We passed a lot of people I recognized.  I said hi to Nattu, who was being paced by Karen Bonnett (who I had paced to the finish of the Quicksilver 50 miler with a trail sign in my hand after finishing course sweeping).  I tried to encourage Keith Blom as we passed him going up a hill.  I was surprised to catch Scott and Claire before Auburn Lake Trails (they got us back after we slowed down).  Pat was on fire!

We saw the sun set shortly after leaving Foresthill and then watched the sun rise right before No Hands Bridge.  Doing pretty much all of our work through the night.  It was a magical experience.  Each of the aid stations were expending tremendous amounts of energy blasting huge music through the forrest, lining their trails with christmas lights, and generally providing wonderful refuges from the loneliness of the night.  One particularly memorable moment was the river crossing.  There were lights everywhere, lighting up the steps down to the river.  At the river there was a cable that went across with probably 10 volunteers in wet suits holding the line taught.  In the water were glow sticks to light up the tricky footing points in the river.  The river came up above our waists.  It felt awesome!  As we picked our way across the river, each volunteer gave us tips on where to place our feet and what rocks to step over to ensure you don't go floating down the river.

After the river crossing it seemed like Pat was reinvigorated.  We had been doing the math in our heads and realized that we were way behind 24 hour pace, but he was moving so good and so much faster than everyone else that we wondered:  If he could keep up his hot streak, could he possibly squeak it through?  Most people at this point in the race hike the whole trail up to Green Gate from the river.  Not us, we ran most of it, and ran it hard.  We passed about 5 people going up this trail, each of the runners (and pacers) said: "Wow".  This was really turning exciting.  We flew through Green Gate and were just cruising.  We ran exactly what we needed to run from the river to Auburn Lake Trails to put us in contention for sub-24.  But then the wheels fell off.  In retrospect we probably pushed too hard during that section and that led to a slow finish for Pat.  But it didn't matter.  What mattered was that we gave his A goal a shot and then fell short.  We could have gone easy and had a consistent and relatively painless finish to the race if we were ok with passing on the goal, but then would Pat look back at this race years down the line and wonder: What if he gave it his all to try to get 24?  This way he has no regrets.  He ran a smart race and put himself in the best position he could.

We cruised the rest of the night and early morning, and then he had a glorious run through the streets of Auburn, passing another at least three runners in route to entering the Placer High track and finishing the 2013 Western States 100 in 25:30.  A fantastic performance!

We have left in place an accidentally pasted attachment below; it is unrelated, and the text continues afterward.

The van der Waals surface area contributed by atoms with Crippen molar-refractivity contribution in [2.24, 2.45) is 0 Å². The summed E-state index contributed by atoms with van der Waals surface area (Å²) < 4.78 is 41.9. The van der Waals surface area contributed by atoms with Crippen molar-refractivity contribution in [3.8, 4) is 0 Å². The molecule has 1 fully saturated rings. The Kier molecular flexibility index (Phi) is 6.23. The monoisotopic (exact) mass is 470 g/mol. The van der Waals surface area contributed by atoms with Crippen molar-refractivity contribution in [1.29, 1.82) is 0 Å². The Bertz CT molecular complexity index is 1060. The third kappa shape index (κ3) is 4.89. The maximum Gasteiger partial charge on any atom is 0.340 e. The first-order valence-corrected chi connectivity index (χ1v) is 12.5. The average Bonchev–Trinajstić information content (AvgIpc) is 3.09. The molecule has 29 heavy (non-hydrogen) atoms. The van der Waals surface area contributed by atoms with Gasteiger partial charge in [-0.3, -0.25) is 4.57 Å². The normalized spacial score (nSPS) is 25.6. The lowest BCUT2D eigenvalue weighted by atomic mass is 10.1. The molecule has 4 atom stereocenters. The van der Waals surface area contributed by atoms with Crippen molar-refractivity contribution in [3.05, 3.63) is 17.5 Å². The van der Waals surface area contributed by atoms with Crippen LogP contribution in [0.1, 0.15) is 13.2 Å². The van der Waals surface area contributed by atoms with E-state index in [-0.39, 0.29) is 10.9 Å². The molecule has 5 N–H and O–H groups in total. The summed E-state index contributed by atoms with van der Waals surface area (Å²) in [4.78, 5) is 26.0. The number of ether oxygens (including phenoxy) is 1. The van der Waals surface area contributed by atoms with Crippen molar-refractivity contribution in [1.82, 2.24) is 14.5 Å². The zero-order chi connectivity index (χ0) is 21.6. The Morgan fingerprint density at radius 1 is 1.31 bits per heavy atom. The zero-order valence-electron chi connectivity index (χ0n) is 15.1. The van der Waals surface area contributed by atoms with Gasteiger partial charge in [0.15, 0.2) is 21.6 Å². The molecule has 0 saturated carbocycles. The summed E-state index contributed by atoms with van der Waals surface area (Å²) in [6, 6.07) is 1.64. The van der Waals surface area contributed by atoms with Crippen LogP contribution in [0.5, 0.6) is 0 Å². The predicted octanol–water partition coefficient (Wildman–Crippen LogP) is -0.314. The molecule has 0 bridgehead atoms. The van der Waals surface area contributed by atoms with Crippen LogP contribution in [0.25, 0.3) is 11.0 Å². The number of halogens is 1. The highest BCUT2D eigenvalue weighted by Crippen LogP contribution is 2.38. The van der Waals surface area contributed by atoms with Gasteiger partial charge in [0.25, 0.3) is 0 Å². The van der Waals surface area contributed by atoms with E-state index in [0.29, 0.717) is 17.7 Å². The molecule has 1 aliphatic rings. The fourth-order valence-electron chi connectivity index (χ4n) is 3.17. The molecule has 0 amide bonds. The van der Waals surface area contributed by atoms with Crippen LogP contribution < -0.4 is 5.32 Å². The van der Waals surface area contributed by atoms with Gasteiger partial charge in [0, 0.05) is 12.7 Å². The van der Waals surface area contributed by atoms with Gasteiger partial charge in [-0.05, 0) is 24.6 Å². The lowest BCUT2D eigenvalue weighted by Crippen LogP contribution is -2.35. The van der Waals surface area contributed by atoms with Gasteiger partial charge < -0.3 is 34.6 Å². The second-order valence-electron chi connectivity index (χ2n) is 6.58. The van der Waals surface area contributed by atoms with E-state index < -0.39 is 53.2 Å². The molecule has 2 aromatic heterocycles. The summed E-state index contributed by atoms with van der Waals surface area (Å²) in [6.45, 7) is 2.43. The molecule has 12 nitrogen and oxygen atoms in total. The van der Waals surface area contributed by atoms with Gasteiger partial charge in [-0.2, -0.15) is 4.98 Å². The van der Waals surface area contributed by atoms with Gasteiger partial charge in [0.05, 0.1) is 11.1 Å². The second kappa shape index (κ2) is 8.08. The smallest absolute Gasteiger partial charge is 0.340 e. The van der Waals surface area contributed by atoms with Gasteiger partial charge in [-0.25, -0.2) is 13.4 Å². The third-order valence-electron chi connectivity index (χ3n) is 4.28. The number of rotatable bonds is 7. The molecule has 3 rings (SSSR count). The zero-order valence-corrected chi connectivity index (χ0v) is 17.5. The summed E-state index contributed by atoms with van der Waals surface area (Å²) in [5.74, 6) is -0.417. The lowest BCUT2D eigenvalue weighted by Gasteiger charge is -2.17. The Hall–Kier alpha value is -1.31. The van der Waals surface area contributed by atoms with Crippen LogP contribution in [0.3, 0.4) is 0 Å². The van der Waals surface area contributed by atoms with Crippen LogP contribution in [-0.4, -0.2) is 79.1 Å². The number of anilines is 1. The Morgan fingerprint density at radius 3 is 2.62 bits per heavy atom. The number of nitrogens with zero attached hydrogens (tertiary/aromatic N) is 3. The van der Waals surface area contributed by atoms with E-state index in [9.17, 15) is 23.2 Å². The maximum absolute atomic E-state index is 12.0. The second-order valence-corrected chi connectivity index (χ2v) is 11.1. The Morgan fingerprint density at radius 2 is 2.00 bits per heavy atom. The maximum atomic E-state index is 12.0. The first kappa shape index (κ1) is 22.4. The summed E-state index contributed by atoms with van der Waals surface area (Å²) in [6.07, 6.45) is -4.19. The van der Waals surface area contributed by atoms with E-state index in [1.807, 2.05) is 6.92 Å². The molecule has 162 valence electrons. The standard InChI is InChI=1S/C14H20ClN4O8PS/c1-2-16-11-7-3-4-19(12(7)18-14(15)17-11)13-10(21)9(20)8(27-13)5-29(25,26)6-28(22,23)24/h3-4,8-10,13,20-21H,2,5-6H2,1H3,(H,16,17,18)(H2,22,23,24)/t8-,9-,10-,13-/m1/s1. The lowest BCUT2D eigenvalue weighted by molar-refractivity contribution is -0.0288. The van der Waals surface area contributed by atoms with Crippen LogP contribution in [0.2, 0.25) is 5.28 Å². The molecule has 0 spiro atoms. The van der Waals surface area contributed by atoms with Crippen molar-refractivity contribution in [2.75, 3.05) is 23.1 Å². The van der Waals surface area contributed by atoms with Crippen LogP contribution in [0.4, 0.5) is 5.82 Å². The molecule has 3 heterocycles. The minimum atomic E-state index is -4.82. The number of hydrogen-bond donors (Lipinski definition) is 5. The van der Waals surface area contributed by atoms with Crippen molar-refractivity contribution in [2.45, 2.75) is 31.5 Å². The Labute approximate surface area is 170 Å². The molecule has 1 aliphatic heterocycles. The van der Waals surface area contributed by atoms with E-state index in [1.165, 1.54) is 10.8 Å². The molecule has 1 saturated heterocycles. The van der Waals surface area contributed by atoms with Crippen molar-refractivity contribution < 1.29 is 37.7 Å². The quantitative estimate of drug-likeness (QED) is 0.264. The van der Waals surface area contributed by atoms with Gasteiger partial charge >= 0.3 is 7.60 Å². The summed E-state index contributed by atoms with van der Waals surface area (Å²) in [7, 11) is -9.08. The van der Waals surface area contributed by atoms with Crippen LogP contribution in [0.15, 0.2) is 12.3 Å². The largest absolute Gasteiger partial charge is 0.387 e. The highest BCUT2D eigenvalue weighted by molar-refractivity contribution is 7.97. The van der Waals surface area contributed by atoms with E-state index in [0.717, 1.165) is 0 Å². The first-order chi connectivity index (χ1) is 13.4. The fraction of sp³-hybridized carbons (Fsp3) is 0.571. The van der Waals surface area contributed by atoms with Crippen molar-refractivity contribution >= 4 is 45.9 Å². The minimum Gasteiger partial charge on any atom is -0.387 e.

Volunteering at Duncan Canyon Aid Station, Western States 100, 2013

This is the second year in a row that I have volunteered at the Duncan Canyon aid station at mile 24 of the Western States 100.  Our club, Quicksilver, has the responsibility/privilege to provide all of the expected aid to the racers at mile 24.  The club turns this into a really fun event.  The fact that Duncan Canyon is actually quite remote makes it even more fun.  Generally, to be able to help out on Saturday morning, you need to camp out the night before.  The ridge we camp on is a beautiful place that overlooks the mountains in the high country and the French Reservoir.  Each year the club has a "theme" where we dress up and try to make a festive atmosphere to greet the runners.  This year we had a "Hoe Down".  Being from Kansas gave me an edge on to what that might actually mean...

Last year it was a cool year at Western States.  When we camped on the ridge it was heaven!  Nice and cool, no mosquitos, fires allowed.  It was simply awesome.  Until the next day.  Sometime during the night the rain storms came and drenched us pretty good.  Then it stayed cold, wet, and miserable, all morning long.  Most of the time the volunteers huddled under the various canopies that were set up to try and get some warms and stay out of the wet.  I got to be one of the parking coordinators for the first couple of hours, so I missed the front runners coming through the aid station.  It was my first year, so that is just the way it works.  But one of the highlights for sure is watching the top runners in the sport bringing their "A" game to the big show.  After parking coordination I got to help out filling bottles.  That is when things get exciting.